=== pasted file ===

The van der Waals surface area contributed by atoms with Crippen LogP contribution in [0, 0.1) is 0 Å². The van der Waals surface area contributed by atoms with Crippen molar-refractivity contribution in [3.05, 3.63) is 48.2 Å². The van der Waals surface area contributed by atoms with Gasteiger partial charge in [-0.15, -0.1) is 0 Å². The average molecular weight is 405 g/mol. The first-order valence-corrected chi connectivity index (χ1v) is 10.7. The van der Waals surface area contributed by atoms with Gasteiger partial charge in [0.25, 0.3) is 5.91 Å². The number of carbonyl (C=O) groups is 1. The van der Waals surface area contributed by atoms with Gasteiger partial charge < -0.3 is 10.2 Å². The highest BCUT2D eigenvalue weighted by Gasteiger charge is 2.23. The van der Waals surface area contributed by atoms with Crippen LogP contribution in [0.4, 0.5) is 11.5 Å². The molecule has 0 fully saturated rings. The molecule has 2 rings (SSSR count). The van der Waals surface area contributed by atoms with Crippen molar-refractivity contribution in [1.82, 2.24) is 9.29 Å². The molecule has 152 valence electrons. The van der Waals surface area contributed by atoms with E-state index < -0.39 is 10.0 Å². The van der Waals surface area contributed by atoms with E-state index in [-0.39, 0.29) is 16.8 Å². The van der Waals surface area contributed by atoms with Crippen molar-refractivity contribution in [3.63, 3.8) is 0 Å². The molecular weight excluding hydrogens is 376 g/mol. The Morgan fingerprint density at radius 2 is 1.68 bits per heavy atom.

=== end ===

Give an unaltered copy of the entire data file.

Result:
The van der Waals surface area contributed by atoms with Crippen LogP contribution in [0, 0.1) is 0 Å². The van der Waals surface area contributed by atoms with Crippen molar-refractivity contribution in [3.05, 3.63) is 48.2 Å². The van der Waals surface area contributed by atoms with Gasteiger partial charge in [-0.15, -0.1) is 0 Å². The average molecular weight is 405 g/mol. The first-order valence-corrected chi connectivity index (χ1v) is 10.7. The van der Waals surface area contributed by atoms with Gasteiger partial charge in [0.25, 0.3) is 5.91 Å². The number of carbonyl (C=O) groups is 1. The van der Waals surface area contributed by atoms with Gasteiger partial charge < -0.3 is 10.2 Å². The highest BCUT2D eigenvalue weighted by Gasteiger charge is 2.23. The van der Waals surface area contributed by atoms with Crippen LogP contribution in [0.4, 0.5) is 11.5 Å². The molecule has 0 fully saturated rings. The molecule has 2 rings (SSSR count). The van der Waals surface area contributed by atoms with Crippen molar-refractivity contribution in [1.82, 2.24) is 9.29 Å². The molecule has 152 valence electrons. The van der Waals surface area contributed by atoms with E-state index < -0.39 is 10.0 Å². The van der Waals surface area contributed by atoms with E-state index in [-0.39, 0.29) is 16.8 Å². The van der Waals surface area contributed by atoms with Crippen molar-refractivity contribution in [3.63, 3.8) is 0 Å². The molecular weight excluding hydrogens is 376 g/mol. The Morgan fingerprint density at radius 2 is 1.68 bits per heavy atom.